Subarachnoid hemorrhage occurs when a blood vessel ruptures at the base of the brain. Blood fills up the subarachnoid space, an area between the brain and the thin tissues that cover it. Mount Sinai cerebrovascular specialists are expert at evaluating and treating this condition.
Causes for subarachnoid hemorrhage include brain aneurysms, arteriovenous malformations (AVM), amyloid angiopathy, and head trauma. The most common symptom is having a very severe headache that starts suddenly and is often located near the back of the head. Even if you are prone to headaches or migraines, this headache will feel very different from the normal pattern. Most patients describe it as the "worst headache of my life."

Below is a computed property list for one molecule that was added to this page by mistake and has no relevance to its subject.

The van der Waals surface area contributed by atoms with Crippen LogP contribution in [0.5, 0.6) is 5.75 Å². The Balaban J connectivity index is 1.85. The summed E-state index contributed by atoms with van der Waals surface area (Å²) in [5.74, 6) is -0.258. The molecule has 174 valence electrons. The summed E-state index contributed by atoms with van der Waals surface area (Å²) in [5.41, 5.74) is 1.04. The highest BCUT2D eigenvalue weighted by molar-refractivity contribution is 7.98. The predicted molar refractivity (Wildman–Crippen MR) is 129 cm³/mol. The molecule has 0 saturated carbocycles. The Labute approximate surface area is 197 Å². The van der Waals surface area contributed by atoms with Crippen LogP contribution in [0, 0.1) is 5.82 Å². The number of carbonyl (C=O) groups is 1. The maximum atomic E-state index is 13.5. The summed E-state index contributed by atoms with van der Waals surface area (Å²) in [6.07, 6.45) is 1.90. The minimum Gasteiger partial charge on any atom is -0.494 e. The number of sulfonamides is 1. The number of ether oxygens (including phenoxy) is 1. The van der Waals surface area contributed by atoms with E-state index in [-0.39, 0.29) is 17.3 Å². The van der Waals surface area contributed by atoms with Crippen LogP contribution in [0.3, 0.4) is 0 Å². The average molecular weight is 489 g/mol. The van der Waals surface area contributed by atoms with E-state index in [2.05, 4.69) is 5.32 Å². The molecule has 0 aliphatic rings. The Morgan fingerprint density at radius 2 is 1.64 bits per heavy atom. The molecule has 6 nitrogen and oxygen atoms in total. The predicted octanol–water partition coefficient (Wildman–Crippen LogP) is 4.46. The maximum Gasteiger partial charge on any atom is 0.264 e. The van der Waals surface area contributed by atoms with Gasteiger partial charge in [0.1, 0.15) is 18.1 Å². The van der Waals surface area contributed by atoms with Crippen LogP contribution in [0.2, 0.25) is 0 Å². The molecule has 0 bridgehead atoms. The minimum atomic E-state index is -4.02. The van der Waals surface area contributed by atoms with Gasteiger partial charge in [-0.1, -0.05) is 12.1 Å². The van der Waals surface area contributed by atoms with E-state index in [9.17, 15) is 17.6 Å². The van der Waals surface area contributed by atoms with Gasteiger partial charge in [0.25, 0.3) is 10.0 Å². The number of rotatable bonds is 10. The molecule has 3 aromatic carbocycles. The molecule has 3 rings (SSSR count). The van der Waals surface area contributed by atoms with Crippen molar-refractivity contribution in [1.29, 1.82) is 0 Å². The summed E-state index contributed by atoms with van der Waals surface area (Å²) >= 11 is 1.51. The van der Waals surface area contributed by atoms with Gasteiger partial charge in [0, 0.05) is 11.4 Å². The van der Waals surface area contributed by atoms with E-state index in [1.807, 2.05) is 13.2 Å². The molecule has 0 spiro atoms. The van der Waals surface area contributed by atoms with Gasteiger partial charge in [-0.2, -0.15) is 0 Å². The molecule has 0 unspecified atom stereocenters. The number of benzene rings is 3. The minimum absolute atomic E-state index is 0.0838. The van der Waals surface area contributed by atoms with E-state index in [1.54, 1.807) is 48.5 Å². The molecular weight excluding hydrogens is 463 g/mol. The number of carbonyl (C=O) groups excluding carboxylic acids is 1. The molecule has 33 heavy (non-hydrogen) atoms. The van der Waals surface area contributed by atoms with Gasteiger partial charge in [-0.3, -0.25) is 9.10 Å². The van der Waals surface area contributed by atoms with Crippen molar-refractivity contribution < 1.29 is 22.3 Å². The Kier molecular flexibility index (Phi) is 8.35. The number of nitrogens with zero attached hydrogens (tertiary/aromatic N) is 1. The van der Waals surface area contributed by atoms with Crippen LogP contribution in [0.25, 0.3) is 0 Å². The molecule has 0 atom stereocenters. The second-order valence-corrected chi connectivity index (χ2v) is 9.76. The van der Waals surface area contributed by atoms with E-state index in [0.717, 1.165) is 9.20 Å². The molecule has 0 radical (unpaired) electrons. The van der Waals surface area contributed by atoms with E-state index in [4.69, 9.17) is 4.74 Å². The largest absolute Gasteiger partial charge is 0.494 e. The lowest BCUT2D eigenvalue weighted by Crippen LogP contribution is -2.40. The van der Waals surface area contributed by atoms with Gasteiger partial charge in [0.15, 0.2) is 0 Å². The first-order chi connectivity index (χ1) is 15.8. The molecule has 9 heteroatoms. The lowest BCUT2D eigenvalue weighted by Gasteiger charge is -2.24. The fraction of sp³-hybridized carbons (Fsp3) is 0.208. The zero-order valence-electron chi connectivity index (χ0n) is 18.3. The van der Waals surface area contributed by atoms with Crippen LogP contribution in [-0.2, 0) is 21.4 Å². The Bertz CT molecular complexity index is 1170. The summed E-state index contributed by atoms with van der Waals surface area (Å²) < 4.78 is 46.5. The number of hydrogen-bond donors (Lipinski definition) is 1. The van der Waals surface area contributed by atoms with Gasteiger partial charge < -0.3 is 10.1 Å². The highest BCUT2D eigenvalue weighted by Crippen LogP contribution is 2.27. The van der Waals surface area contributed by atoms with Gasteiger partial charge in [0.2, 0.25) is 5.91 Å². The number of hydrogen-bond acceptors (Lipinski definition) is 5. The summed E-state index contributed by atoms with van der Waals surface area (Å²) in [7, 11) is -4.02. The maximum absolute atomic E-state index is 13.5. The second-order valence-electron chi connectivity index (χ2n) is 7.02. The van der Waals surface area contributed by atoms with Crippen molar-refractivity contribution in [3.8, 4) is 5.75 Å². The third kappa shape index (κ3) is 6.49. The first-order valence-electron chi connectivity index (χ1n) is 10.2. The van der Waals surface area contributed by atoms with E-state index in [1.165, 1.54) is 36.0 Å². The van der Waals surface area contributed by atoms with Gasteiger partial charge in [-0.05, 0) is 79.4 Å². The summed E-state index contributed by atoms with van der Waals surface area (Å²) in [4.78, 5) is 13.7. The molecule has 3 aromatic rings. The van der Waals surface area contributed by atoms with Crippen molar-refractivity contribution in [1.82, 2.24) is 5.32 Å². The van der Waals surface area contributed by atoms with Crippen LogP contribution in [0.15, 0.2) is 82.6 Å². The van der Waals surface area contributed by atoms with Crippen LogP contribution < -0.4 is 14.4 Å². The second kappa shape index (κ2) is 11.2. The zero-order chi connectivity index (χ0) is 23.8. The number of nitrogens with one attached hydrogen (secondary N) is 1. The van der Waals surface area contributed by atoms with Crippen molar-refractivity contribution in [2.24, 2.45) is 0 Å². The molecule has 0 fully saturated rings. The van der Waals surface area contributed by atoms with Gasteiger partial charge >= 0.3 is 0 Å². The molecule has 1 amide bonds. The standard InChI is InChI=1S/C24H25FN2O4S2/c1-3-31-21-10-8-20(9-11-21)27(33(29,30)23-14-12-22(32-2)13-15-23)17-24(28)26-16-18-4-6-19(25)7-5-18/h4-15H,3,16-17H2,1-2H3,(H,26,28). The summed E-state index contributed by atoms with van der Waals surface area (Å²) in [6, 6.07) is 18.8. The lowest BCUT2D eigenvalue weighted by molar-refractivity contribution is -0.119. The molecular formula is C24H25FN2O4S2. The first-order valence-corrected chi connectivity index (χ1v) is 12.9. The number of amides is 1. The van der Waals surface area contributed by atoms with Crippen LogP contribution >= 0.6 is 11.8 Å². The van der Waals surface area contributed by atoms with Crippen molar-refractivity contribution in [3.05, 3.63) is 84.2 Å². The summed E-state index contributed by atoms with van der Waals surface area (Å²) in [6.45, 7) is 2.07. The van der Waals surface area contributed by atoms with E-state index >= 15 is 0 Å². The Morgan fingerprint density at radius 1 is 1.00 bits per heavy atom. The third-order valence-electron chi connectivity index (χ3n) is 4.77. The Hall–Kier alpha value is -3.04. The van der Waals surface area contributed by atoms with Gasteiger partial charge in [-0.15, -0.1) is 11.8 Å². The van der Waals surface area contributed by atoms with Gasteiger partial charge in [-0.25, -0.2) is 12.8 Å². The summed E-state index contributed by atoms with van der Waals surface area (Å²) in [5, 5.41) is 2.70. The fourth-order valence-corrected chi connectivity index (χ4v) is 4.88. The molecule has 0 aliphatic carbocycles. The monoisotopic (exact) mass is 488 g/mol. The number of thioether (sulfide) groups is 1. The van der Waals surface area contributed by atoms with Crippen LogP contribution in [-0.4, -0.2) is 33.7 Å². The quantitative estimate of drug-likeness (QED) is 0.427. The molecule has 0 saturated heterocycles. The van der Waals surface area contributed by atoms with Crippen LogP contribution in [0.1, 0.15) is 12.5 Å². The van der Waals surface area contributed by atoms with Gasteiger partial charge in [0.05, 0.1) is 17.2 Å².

We treat subarachnoid hemorrhage by one or more of the following strategies:
- Endovascular coiling of brain aneurysms blocks blood flow into the aneurysm to prevent rupture.
- Mini-craniotomy (surgical removal of part of the bone from the skull to expose the brain) and clip ligation of brain aneurysms blocks the aneurysm from circulating in the body.
- Endovascular embolization of the AVM uses a special glue to block abnormal blood vessels.
- Radiosurgery of the AVM involves delivering radiation directly to the hemorrhage.
- Surgical resection of the AVM separates the hemorrhage from the blood flow.
- Minimally invasive “burr hole” removal of intracerebral hemorrhage can be effective.
- Balloon angioplasty expands the blood vessel to ease blood flow.
- Ventriculostomy and ventriculoperitoneal shunt placement can prevent or relieve abnormal buildup of fluid in the brain.
- Craniotomy helps decompress brain edema (the excessive accumulation of fluid in the tissue).